In May 2005, a 43-year-old man was admitted to the hospital with mitral regurgitation. In 1981, he had been in a car crash and developed a destructive nosocomial Staphylococcus aureus endocarditis of the mitral valve. A bioprosthesis was inserted which failed in 1988 and was replaced. In May 2005, regurgitation through the valve was once again detected and the patient was hospitalized for a further valve replacement. The patient was afebrile and had a systolic murmur over the mitral area. He had no leukocytosis (leukocyte count was 3.63 × 109/l with 50.2% neutrophils). The low neutrophil count corrected itself spontaneously. The erythrocyte sedimentation rate (16/43 mm) and C-reactive protein (<5 mg/l) was normal and hepatic enzymes were elevated (ALT: 69 IU/L; normal ≤ 40 IU/L). Three routine blood cultures were negative (Bactec, Becton Dickinson, Sparus, Maryland) and no rheumatoid factor was detected. Transthoracic echocardiography revealed mitral insufficiency but there were no vegetations and IE was not considered as a possible diagnosis. However, no transesophageal echocardiography was performed. Histology of the prosthetic valve removed at surgery using reported methods [17, 18], revealed an IE with a vegetation containing micro-organisms that stained with Warthin-Starry and Giemsa [19] (Figure 1). Standard cultures of cardiac valve tissue remained sterile, but with cell-cultures (human endothelial cell) a strain of B. henselae was isolated in 3 weeks [20]. Also, DNA of B. henselae was demonstrated to be present in the valve by PCR and sequencing with primers for the eubacterial 16S rRNA gene [21] and Bartonella ITS region [3] Genotyping of the B. henselae strain was carried out using the multi-spacer typing (MST) method as previously described [22]. Sequences obtained from the nine studied spacers classified the strain within MST genotype five, previously described to contain cat isolates from various countries including France, Germany and USA [22]. Serum tested retrospectively was found to contain antibodies to B. henselae and B. quintana at an IgG titer of 1:200 [14], which is not suggestive of IE. However, western blotting was positive for antibodies to B. henselae and B. quintana and showed a reactivity pattern typical for endocarditis [13] (Figure 2). Immunoblotting with a serum sample adsorbed with B. henselae confirmed the diagnosis of B. henselae IE.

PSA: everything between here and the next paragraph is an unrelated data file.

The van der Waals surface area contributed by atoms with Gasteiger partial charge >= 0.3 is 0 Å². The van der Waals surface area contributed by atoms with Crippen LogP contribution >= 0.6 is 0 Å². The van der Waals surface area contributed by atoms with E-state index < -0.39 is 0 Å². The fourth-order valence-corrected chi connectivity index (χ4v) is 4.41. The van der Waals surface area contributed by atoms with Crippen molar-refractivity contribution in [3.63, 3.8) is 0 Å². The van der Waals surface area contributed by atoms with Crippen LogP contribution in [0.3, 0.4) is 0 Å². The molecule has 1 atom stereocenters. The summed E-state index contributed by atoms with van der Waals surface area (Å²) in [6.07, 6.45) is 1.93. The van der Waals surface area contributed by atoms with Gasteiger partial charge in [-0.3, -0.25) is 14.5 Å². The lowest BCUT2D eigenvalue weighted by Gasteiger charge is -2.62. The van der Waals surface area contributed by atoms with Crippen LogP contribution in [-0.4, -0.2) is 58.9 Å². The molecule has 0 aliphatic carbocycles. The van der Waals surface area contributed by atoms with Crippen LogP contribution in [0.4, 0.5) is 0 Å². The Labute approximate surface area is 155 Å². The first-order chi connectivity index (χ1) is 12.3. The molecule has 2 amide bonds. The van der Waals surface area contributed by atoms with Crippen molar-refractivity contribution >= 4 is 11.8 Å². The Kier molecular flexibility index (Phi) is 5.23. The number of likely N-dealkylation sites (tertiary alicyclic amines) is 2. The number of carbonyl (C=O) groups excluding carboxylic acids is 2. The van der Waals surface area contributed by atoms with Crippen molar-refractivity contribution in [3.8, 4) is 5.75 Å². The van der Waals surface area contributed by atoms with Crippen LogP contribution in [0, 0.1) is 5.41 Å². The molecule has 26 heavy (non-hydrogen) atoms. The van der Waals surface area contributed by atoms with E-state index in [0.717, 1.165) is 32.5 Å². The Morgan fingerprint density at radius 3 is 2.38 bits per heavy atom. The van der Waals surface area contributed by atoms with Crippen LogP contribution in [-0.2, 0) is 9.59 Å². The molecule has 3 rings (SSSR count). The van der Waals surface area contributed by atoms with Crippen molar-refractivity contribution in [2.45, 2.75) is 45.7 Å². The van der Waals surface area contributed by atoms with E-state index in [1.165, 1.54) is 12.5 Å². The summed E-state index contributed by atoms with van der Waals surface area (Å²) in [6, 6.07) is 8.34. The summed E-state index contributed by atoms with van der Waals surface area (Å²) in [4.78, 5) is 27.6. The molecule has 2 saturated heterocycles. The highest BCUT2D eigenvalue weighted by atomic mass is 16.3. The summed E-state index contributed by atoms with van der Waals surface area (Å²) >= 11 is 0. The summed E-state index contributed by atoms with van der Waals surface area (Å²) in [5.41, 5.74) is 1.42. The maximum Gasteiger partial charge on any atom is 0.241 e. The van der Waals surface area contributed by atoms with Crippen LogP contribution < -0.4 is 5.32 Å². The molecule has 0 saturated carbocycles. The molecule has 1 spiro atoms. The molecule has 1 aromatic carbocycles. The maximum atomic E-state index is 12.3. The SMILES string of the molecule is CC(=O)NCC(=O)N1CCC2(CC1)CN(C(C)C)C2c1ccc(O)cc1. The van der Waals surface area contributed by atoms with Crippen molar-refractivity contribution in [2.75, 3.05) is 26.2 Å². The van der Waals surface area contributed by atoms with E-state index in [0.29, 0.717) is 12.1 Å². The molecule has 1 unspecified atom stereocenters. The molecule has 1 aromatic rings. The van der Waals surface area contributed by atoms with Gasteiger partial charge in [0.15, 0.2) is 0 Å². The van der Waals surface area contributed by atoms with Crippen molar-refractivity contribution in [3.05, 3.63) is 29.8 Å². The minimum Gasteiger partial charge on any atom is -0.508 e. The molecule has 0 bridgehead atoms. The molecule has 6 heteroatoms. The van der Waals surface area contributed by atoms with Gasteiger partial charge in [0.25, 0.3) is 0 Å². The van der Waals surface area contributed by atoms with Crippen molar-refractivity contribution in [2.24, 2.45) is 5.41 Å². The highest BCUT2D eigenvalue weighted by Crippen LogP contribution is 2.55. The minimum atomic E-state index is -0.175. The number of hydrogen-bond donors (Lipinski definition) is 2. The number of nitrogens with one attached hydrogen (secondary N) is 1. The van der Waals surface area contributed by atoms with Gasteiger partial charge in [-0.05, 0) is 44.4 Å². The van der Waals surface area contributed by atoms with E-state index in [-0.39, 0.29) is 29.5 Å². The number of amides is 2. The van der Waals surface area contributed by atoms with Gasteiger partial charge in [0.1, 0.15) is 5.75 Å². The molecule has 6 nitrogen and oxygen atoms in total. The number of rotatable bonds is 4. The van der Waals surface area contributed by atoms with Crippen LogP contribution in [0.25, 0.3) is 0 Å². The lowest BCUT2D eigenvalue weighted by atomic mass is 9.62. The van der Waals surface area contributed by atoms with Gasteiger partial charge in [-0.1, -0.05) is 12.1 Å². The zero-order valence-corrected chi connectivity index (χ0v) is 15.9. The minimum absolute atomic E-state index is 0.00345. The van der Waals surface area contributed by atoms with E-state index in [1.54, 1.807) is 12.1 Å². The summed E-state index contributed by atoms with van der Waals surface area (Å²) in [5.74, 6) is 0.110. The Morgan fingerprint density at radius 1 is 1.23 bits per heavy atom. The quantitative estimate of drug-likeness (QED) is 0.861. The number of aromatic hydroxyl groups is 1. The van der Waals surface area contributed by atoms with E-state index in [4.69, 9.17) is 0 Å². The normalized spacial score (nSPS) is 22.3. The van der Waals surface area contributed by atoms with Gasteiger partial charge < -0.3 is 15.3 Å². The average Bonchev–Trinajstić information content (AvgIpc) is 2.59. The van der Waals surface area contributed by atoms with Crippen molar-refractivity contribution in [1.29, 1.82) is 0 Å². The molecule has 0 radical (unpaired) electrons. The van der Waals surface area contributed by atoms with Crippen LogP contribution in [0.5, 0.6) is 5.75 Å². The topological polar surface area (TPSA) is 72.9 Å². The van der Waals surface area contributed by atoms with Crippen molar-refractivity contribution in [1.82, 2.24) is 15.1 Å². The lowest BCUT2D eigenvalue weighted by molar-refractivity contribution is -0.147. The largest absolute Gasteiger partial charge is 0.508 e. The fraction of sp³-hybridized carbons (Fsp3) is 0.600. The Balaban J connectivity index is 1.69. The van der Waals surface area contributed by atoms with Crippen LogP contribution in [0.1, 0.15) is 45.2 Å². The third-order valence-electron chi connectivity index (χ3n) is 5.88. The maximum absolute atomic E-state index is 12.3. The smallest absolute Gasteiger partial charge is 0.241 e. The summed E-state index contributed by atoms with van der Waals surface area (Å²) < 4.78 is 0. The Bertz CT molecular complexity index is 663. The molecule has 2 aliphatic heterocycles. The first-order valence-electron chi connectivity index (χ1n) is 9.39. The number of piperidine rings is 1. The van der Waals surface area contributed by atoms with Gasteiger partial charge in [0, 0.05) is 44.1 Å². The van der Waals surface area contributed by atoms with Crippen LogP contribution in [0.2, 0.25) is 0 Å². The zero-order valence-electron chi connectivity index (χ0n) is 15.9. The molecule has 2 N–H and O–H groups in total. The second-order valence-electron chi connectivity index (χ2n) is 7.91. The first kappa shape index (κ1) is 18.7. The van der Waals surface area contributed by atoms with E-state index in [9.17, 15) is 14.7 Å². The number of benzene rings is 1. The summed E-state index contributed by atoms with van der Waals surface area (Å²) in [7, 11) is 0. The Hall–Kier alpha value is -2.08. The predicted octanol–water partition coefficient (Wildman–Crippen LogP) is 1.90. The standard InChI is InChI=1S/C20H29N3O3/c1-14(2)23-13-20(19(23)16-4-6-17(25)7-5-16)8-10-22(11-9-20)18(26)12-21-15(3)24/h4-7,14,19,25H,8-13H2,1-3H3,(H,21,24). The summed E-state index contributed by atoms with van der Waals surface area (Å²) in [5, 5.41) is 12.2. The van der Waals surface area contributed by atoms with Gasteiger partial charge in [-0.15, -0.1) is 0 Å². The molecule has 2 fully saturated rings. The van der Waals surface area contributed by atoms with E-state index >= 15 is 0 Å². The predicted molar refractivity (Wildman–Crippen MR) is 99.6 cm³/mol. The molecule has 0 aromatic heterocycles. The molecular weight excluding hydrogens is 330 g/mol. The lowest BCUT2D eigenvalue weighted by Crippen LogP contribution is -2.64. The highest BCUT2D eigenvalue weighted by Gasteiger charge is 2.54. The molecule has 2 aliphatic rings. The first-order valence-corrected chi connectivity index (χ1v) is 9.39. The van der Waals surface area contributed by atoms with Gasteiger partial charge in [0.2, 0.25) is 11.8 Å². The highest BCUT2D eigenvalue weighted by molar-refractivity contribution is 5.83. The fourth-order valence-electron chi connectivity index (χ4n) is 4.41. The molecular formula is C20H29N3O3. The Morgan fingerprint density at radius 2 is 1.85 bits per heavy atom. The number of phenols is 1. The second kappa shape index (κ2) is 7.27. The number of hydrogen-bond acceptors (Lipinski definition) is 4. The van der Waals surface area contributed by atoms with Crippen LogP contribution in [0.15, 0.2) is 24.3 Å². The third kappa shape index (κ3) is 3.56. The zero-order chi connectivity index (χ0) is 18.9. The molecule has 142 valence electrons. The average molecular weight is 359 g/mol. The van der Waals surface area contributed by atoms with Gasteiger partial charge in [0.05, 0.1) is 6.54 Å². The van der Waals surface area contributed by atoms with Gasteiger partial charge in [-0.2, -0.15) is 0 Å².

Figure 1
figure 1

Valve of our patient with B. henselae endocarditis. Resected valve with B. henselae infection showing large and non-inflammatory vegetation on the valvular surface (A, hematoxylin-eosin, original magnification × 100). The diagnosis of vegetation was made by the presence of fibrinous material with numerous darkly stained bacilli (arrows in Figure 1B) consistent with Bartonella, organized in numerous clusters (B, Warthin-Starry silver staining, original magnification × 400). The bacteria (arrows in Figure 1C) are detected by immunohistochemical analysis in an extracellular location inside the valvular vegetation (C, polyclonal antibody anti-B. henselae with hematoxylin counterstain, original magnification × 200). Resected lymph node showed a necrotizing lymphadenitis. Numerous microabscesses composed of fragmented neutrophils were observed in homogenous necrotic areas. Necrotic regions were surrounded by a ring of macrophages and epithelioid histiocytes to form stellate inflammatory granulomas consistent with cat-scratch disease (D, hematoxylin-eosin, original magnification × 100).

Figure 2
figure 2